Dr Pooja Goddard (née Panchmatia)
Senior Lecturer in Chemistry
Pooja grew up on the foothills of Mount Kenya. Now she is a long way from home but enjoying her new role as a Lecturer at Loughborough University. Her academic career started with a First class (Hons) MChem (Chemistry) degree from Coventry University which included an industrial placement at GlaxoSmithKline. She then went on to pursue a PhD. at the University of Warwick with Prof. Mark Rodger. This was part funded by industry (Cabot Speciality Fluids) and by the Warwick Postgraduate Scholarship. The project involved Computational and Experimental Studies of Formate Brines. These are dense but viscose salt brines used in oil drilling applications.
In 2005, Pooja moved to the Dept. of Physics and Materials Science at Uppsala University, Sweden, working with Prof. Peter Oppeneer, Dr. Biplab Sanyal and Prof. Olle Eriksson on a FP7 project looking at diagnosing malaria using a magneto-optical technique which would be fast, efficient and reliable and most importantly non-invasive. After 3 ½ years she joined the University of Bath as an EPSRC Research Officer working with Prof. Saiful Islam and Prof. Steve Parker. The projects involved computational studies of materials with applications in Renewable Energy Technologies such as Fuel Cells (collaborating with, Peter R. Slater, Birmingham; Alodia Orera, Spain; Emma Kendrick, Sharp, UK), Lithium Battery materials (collaborating with Peter Bruce, St. Andrews; Paul Madden, Oxford; Derek Middlemiss and Clare Grey, Cambridge) and Thin Film PV materials (collaborating with Laurie Peter and Aron Walsh in Bath). Since then she has been Senior Research Fellow at the University of Huddersfield, before joining the team at Loughborough.
My research focusses on computational studies of fundamental processes in complex materials at the atomic/quantum scale. This requires a good understanding of the structural, electronic, magnetic and transport properties which are crucial in identifying novel functional materials for sustainable energy and or catalytic applications. The nature of defects in inorganic solids as well as their effect on electronic and transport properties is also important in not only understanding the key structural/property relationships but also in the next phase of materials design with enhanced performance. In addition to this a sound understanding of nano-ionic properties can yield a wealth of materials with significant technological impact.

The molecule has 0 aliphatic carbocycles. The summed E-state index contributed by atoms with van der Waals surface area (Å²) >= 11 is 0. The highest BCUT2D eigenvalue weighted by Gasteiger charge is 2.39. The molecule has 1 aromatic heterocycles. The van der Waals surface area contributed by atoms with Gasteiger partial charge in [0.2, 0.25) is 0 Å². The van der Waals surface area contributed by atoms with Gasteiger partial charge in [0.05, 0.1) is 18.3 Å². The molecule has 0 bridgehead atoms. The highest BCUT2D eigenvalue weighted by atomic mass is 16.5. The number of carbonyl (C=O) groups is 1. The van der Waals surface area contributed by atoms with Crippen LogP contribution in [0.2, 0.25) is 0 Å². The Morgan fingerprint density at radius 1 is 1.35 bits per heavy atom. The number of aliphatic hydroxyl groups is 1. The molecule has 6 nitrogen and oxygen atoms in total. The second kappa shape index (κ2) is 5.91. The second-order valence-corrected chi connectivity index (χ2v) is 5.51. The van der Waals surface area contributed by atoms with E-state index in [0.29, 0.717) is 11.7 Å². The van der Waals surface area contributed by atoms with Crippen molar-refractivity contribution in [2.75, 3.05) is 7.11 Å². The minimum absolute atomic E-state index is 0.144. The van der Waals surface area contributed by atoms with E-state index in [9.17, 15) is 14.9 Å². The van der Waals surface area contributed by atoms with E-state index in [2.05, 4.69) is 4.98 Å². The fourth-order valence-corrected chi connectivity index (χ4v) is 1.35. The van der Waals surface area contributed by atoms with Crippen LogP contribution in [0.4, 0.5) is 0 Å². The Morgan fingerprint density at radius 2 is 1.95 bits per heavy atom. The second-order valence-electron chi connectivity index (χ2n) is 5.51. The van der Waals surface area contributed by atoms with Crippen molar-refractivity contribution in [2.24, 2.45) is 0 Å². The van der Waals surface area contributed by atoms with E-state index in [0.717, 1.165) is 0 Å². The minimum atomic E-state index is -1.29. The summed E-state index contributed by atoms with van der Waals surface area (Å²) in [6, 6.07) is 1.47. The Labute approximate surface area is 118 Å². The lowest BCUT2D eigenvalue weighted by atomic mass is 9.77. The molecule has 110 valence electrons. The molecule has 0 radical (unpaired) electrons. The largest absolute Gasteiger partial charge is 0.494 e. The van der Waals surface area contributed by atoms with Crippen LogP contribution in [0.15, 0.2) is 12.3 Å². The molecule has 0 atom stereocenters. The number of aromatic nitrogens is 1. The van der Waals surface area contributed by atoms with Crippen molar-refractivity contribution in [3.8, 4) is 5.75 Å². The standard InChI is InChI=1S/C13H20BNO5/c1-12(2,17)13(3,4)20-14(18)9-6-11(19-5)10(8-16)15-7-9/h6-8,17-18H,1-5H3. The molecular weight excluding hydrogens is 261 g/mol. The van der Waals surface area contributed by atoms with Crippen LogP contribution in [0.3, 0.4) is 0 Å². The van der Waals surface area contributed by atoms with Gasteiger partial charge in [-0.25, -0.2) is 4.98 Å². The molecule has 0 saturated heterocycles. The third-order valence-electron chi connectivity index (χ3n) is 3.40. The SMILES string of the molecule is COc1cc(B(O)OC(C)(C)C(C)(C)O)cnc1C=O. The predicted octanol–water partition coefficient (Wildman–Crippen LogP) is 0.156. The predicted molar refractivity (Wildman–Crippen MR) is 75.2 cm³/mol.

The computational methods range from atomistic potentials-based methods, where the forces are dominated by the long range electrostatic interactions, but also includes short range, van der Waals attractions, electron – electron repulsions and polarisability, to density functional theory (DFT) at varying levels of theory. Molecular dynamics is also used to study the transport properties as a function of time and temperature.
Further to this expansion towards more sophisticated time dependent density functional theory and embedded cluster methods is being pursued.
Current collaborations include: Dr. Serena Corr, Dr. Eddie Cussen and others (EP/N001982/1), Prof. Peter Slater (Birmingham); Prof. Saiful Islam and Prof. Steve Parker (Bath); Prof. Olle Eriksson, Dr. Biplab Sanyal, Dr. Barbara Brena and Dr. Daniel Brandell (Uppsala, Sweden); Prof. Heiko Wende and Dr. Heike Herper (Duisburg-Essen, Germany) and Prof. Scott Beckmann (Iowa, USA) as well as several collaborations with experimental groups in Loughborough.
New collaborations are welcomed.
- Elected Member RSC Science, Education and Industry Board – till 2018
- Executive committee member and publications officer for the Solid State RSC group – till 2017